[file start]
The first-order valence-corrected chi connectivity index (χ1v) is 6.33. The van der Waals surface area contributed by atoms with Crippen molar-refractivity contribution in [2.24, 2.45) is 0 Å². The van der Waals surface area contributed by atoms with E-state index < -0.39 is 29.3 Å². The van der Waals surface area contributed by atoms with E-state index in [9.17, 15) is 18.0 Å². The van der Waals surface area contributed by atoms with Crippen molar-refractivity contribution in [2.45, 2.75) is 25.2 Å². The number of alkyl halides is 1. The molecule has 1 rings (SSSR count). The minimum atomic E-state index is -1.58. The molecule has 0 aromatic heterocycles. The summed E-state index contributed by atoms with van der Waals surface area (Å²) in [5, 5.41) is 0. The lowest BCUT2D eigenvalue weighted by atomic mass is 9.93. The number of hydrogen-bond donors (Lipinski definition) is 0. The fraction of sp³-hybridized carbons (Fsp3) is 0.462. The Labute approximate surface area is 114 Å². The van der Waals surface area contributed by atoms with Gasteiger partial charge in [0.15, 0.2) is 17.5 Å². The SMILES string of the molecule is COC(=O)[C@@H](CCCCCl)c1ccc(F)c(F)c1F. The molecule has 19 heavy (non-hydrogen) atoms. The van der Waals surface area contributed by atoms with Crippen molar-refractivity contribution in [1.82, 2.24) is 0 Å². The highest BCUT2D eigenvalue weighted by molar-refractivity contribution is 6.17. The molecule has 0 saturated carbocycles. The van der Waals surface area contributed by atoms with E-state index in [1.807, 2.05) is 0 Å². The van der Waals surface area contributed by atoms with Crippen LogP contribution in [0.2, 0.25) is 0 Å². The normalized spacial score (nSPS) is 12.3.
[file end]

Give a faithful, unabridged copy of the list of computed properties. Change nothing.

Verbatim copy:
The first-order valence-corrected chi connectivity index (χ1v) is 6.33. The van der Waals surface area contributed by atoms with Crippen molar-refractivity contribution in [2.24, 2.45) is 0 Å². The van der Waals surface area contributed by atoms with E-state index < -0.39 is 29.3 Å². The van der Waals surface area contributed by atoms with E-state index in [9.17, 15) is 18.0 Å². The van der Waals surface area contributed by atoms with Crippen molar-refractivity contribution in [2.45, 2.75) is 25.2 Å². The number of alkyl halides is 1. The molecule has 1 rings (SSSR count). The minimum atomic E-state index is -1.58. The molecule has 0 aromatic heterocycles. The summed E-state index contributed by atoms with van der Waals surface area (Å²) in [5, 5.41) is 0. The lowest BCUT2D eigenvalue weighted by atomic mass is 9.93. The number of hydrogen-bond donors (Lipinski definition) is 0. The fraction of sp³-hybridized carbons (Fsp3) is 0.462. The Labute approximate surface area is 114 Å². The van der Waals surface area contributed by atoms with Gasteiger partial charge in [0.15, 0.2) is 17.5 Å². The SMILES string of the molecule is COC(=O)[C@@H](CCCCCl)c1ccc(F)c(F)c1F. The molecule has 19 heavy (non-hydrogen) atoms. The van der Waals surface area contributed by atoms with Crippen molar-refractivity contribution in [1.82, 2.24) is 0 Å². The highest BCUT2D eigenvalue weighted by molar-refractivity contribution is 6.17. The molecule has 0 saturated carbocycles. The van der Waals surface area contributed by atoms with E-state index in [1.807, 2.05) is 0 Å². The van der Waals surface area contributed by atoms with Crippen LogP contribution in [0.2, 0.25) is 0 Å². The normalized spacial score (nSPS) is 12.3.